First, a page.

Kenneka Jenkins: Rosemont Police Reject Calls for FBI Probe into Chicago Hotel Freezer Death

The police force investigating the death of Kenneka Jenkins, the Chicago woman who was found dead in a hotel freezer, says it will call in the FBI, defying calls from activists and the dead woman's family for a federal probe.

The body of Jenkins, who was 19, was found in the early hours of September 10 in a walk-in freezer at the Crowne Plaza Chicago O’Hare Hotel in Rosemont, Illinois, where she had gone to a party late on September 8.

Jenkins’ death sparked speculation of foul play by commentators on social media and her family has called for a federal investigation

09_14_Kenneka_Jenkins Kenneka Jenkins went missing at a party at a Rosemont, Illinois, hotel. Her body was later found in the hotel's walk-in freezer. Facebook

But in a statement issued on Monday, the chief of Rosemont police said that the probe would remain at a local level.

“This investigation has been and remains the utmost priority for us,” said Chief Donald Stephens III. “Throughout this investigation we have used any and all outside agencies necessary to complete a thorough investigation and will continue to do so as needed.

“As with any investigation, we have resources and assistance available from the local, county, state, and federal level,” he added.

Read more: The family of Kenneka Jenkins want a federal investigation into her death

Rosemont police said on Friday that it had interviewed 25 people in relation to Jenkins’ death, including 16 who were in the hotel room where the party she attended was held.

The police force said it had sent two social media videos to a private lab for further investigation; ordered Facebook to preserve evidence; and had obtained search warrants for two Facebook accounts relevant to the probe. Jenkins’ friends posted videos of the night of the party to social media following her disappearance, sparking accusations that they had been involved in her demise.

 

 

Activists have claimed that they have lost faith in the ability of Rosemont police to conduct the investigation.

“We need the FBI to take over this case because the public trust is not there” for Rosemont police," said Jedidiah Brown, who protested outside the hotel on Monday, the Chicago Tribune reported.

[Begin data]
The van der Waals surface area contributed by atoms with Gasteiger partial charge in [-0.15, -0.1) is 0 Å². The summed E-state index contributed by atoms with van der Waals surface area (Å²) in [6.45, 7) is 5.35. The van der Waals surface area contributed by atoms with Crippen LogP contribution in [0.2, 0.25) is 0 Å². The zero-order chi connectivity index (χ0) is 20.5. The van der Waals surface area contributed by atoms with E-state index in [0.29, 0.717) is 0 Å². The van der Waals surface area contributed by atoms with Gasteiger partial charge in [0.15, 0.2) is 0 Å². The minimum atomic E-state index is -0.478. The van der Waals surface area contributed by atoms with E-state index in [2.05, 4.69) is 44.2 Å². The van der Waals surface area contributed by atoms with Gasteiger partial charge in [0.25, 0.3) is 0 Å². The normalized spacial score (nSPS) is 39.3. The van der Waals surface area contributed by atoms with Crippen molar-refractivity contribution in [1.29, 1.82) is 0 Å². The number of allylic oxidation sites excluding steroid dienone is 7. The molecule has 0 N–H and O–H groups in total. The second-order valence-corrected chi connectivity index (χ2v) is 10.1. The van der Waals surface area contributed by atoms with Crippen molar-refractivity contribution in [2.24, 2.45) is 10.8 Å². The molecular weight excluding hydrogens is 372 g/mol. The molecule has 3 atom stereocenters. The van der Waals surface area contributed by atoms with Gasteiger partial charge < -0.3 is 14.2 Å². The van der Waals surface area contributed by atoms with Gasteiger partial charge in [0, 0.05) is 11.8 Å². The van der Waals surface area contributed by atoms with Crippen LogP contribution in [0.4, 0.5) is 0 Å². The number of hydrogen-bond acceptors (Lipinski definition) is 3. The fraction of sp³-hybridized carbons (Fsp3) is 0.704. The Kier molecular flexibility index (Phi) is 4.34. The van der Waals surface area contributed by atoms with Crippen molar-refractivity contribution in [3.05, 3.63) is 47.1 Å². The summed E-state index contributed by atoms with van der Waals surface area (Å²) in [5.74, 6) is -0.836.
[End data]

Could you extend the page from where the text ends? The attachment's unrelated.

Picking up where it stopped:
But Chief Stephens insisted the police were making progress.

“I am fully confident in the ability of each and every one of the officers, detectives and leadership team charged with this case. At no time have I doubted the work that is being done,” he said.

A spokesman for the FBI field office in Chicago, Garrett Croon, told Newsweek on Monday that the FBI would not open its own investigation unless local law enforcement makes a "request to assist with an investigation.”

Jenkins left her family home in Chicago around 11:30 p.m. on September 8 to attend the party at the hotel with friends. But she later became separated from her friends, who called Jenkins’ mother, Tereasa Martin, around 4:00 a.m. on September 9 to say Jenkins was missing.

Police notified the hotel that Jenkins was missing around 1:15 p.m. on September 9—hours after Martin originally contacted police—but her body was not discovered until before 1:00 a.m. on September 10.

Rosemont police have released hotel surveillance footage from the night of the party. Clips from around 1:15 a.m. on September 9 show Jenkins walking normally with friends through the hotel. But clips from around 3:30 a.m. that night show Jenkins staggering through an empty hotel hallway, bumping into the wall before entering a vacant kitchen, where she ventures out of shot, presumably into the walk-in freezer where she was found dead.

But activists have claimed that the tapes are either fake or misleading and are alleging a cover-up.

 

 

Police said they are awaiting results of a toxicology report on Jenkins to try and establish a cause of death. The Cook County medical examiner’s office carried out an inquest on September 10 but failed to determine what caused Jenkins’ death.

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